Tuesday, December 13, 2011

Building a Legacy vs. Leaving a Legacy

The Rev. Bill Tully, Rector of St. Bartholomew's Church (where Julie Nelson, St. Edward's Priest Associate for Evangelism, once served) has written an excellent article in the Washington Post. Among his many keen observations, Bill stays this:
Episcopalians are the ultimate and extreme “legacy church.” No matter how committed the local rector is to change, no matter how deft she or he is in managing it, there is a huge and nearly immovable weight of tradition. Some of it is so good that it might--rightly reinterpreted and freshened--be the way forward to real growth in size and health. But it takes a lot of energy. We almost inevitably tilt backward for every step and a half we take forward.
I would very much agree. The very thing that is the most distinctive about the Episcopal Church--our stability--is also what makes it difficult for us to change. I've likened the Episcopal Church to a battleship or an aircraft carrier: incredibly difficult to sink, but also very difficult to turn! Unfortunately, the navy stopped making battleships years ago and the only thing that keeps aircraft carriers from going the same way is that they carry nimble and highly mobile aircraft. To continue the metaphor, evangelical mega-churches are aircraft carriers, Episcopal congregations are battleships. Both exist in an era when fast patrol boats seem much more suited to the way things need to be.

I have no real interest in leading The Church of What's Happening Now--a place that uncritically reacts to the current fashion and "felt needs" of the surrounding culture. Just troll around the Internet and you'll find a whole range of programs that are guaranteed to grow churches. In contrast to fashion, tradition is an excellent anchor in the midst of a cultural storm, holding us fast to the things that are important. However, tradition in and of itself is not enough. Tully goes on to say:
Bishop Budde of Washington is absolutely right about concentrating on the meat and potatoes of local congregational life: worship, music, compelling preaching, education, pastoral care. Taking stands on issues at the national level (where few people pay attention to us any longer) might be satisfying, but we’ve just about spent ourselves doing that.
That's what we're in the process of re-creating at St. Edward's: a place with vibrant worship, quality music, compelling preaching, a variety of educational offerings, and many ways of caring for others and being cared for as well. That kind of tradition is worth building on! The difficulty lies when we concentrate so much on leaving a legacy for "future generations" that we end up building and sustaining museums of ancient faith rather than concentrating on building a legacy alongside those right outside our doors that may not worship in the same way we are used to doing, but have a deep (perhaps even unnoticed) love of ritual, a more progressive theology, and a need for community. Building is challenging, but do-able!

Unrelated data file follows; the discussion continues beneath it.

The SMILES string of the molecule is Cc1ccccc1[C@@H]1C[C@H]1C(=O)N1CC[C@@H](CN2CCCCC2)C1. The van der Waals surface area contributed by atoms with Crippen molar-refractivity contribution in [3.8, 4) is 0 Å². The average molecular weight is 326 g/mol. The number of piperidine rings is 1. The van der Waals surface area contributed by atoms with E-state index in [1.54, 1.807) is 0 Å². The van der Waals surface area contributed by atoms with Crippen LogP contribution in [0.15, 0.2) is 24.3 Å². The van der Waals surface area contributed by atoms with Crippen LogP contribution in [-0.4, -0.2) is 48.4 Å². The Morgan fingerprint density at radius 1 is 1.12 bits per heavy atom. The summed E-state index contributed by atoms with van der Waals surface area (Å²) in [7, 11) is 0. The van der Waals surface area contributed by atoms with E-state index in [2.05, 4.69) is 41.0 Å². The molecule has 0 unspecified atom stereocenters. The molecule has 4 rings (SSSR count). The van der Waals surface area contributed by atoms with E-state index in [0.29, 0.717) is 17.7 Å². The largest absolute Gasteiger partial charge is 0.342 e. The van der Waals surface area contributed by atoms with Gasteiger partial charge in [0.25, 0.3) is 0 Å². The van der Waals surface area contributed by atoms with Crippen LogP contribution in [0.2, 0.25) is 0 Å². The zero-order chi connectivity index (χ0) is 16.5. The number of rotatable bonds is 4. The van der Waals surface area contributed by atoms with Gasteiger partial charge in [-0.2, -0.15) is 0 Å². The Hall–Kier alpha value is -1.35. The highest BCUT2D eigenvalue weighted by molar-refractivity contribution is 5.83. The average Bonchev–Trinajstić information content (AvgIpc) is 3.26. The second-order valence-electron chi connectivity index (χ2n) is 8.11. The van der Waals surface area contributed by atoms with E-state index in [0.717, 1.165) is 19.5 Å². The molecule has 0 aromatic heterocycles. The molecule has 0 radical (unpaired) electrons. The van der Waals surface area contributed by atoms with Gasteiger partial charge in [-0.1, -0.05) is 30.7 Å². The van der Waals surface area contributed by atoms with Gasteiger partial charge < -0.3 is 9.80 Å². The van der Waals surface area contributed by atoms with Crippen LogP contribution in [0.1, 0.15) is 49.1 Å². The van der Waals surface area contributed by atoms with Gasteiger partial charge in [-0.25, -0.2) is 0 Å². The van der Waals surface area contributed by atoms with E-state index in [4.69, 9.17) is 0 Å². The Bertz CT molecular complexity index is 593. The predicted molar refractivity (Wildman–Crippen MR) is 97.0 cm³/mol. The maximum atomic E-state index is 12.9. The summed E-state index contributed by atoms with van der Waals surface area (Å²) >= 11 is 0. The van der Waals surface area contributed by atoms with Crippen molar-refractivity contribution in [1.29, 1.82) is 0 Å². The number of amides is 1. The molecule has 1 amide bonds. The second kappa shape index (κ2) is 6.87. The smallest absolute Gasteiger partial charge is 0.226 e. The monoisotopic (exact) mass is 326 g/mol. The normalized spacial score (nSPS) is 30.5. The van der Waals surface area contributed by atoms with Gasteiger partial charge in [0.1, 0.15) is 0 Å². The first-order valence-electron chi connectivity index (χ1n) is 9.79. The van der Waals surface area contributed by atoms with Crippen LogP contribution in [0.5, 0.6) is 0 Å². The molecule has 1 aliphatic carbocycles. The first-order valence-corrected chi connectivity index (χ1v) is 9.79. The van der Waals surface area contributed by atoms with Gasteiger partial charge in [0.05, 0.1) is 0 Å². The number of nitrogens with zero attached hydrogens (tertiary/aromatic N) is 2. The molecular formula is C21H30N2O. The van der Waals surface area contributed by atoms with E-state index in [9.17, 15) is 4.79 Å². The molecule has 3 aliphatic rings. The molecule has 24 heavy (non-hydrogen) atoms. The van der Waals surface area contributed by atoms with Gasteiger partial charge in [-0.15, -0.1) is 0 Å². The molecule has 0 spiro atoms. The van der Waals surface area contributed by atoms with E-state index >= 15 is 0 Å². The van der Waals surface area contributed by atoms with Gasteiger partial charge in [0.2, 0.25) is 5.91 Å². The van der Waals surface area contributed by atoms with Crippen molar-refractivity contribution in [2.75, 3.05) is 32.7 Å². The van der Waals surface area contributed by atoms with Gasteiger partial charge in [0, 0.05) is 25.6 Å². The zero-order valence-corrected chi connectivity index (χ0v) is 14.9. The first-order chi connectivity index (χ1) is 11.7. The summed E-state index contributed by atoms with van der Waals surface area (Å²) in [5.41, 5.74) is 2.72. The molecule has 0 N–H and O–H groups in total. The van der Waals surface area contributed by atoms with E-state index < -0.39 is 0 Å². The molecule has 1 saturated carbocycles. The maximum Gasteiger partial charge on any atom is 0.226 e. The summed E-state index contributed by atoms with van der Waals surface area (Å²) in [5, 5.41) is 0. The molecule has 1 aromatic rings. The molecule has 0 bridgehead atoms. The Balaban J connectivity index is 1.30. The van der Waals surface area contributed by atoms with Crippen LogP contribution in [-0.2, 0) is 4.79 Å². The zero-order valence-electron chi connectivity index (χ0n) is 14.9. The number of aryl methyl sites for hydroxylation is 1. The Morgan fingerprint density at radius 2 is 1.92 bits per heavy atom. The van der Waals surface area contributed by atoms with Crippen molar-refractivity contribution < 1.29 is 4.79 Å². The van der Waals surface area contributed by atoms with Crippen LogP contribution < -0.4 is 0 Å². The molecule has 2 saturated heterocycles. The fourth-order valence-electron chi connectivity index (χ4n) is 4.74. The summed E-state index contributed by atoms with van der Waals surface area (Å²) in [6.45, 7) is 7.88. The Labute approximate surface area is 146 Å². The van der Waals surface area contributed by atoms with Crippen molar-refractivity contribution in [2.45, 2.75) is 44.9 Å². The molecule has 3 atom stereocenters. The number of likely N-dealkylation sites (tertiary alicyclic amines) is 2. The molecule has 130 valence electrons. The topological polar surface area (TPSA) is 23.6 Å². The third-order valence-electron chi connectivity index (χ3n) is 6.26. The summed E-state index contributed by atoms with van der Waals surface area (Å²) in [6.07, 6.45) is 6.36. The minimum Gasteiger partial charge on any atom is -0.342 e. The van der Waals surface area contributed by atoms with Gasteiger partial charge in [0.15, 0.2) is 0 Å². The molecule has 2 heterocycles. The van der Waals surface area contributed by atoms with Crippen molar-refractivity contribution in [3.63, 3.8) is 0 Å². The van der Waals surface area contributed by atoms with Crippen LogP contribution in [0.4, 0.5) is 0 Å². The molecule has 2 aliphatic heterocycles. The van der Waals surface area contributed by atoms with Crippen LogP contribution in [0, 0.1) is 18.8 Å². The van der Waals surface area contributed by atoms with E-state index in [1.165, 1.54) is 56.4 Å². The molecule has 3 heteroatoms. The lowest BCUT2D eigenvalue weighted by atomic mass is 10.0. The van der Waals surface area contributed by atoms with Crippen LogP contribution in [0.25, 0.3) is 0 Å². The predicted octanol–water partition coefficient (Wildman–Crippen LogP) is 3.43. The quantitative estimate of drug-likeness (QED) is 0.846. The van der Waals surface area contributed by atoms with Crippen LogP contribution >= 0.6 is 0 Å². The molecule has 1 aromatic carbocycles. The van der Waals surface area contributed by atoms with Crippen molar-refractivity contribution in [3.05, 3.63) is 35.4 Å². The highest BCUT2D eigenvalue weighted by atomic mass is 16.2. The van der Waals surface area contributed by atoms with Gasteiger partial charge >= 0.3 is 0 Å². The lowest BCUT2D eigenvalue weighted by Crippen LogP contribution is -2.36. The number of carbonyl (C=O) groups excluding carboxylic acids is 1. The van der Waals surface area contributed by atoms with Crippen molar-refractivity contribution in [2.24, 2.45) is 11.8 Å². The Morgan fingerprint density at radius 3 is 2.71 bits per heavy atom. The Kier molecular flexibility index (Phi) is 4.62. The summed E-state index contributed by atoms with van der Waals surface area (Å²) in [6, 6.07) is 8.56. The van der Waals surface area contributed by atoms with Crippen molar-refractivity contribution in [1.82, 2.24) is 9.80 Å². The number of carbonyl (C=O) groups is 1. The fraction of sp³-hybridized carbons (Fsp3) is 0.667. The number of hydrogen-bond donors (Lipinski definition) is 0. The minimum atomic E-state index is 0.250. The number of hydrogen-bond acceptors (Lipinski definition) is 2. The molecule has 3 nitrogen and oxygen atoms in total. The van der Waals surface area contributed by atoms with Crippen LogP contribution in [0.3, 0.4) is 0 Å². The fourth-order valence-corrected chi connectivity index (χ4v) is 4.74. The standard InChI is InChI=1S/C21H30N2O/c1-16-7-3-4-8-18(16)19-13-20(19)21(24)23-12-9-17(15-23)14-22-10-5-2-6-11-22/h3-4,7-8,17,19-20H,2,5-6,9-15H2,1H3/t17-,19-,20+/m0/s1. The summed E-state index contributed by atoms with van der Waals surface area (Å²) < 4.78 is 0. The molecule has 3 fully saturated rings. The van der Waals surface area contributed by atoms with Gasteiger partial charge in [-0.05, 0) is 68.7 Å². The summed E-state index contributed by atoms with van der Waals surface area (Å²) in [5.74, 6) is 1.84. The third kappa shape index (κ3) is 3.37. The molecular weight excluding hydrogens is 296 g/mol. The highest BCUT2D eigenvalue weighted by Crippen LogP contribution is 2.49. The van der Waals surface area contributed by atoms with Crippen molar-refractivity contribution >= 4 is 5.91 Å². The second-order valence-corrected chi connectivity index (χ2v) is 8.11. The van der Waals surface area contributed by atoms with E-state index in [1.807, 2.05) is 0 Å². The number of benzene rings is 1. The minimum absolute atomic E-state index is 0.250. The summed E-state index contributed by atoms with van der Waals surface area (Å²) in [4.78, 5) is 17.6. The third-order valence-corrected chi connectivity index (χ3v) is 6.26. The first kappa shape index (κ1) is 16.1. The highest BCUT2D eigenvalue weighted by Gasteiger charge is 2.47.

2 comments:

Saint A said...

Great post. I'd add that the importance of pastoral care cannot be overemphasized.

For example, when my father-in-law (not an Episcopalian) was dying a long, arduous death from bone cancer a few years ago, I was shocked that in the three years of his suffering, his parish priest made only one pastoral visit, and a desultory one at that. That despite my father-in-law's decades of generous support of his parish and the fact that he and his wife lived just minutes from the church. A decorated WWII fighter pilot, he never said anything, but his fear and anxiety were palpable, and it was heart-rending to watch the utter lack of compassion on the part of his church play out.

Even more recently, the unexpected death of my mother-in-law left me feeling greatly alienated from my own parish. While I was deeply grateful for the care of several priests in the area (all of whom were proactive in asking if they could visit), the underwhelming response from my own parish (an acknowledgement e-mail and adding her name to the prayer list), made for a compelling argument that it's probably time to start thinking about moving to a new parish.

Tom Sramek, Jr. said...

Agreed, St. A. Sometimes we clergy get so busy keeping the institution functioning that we forget to actually care for people.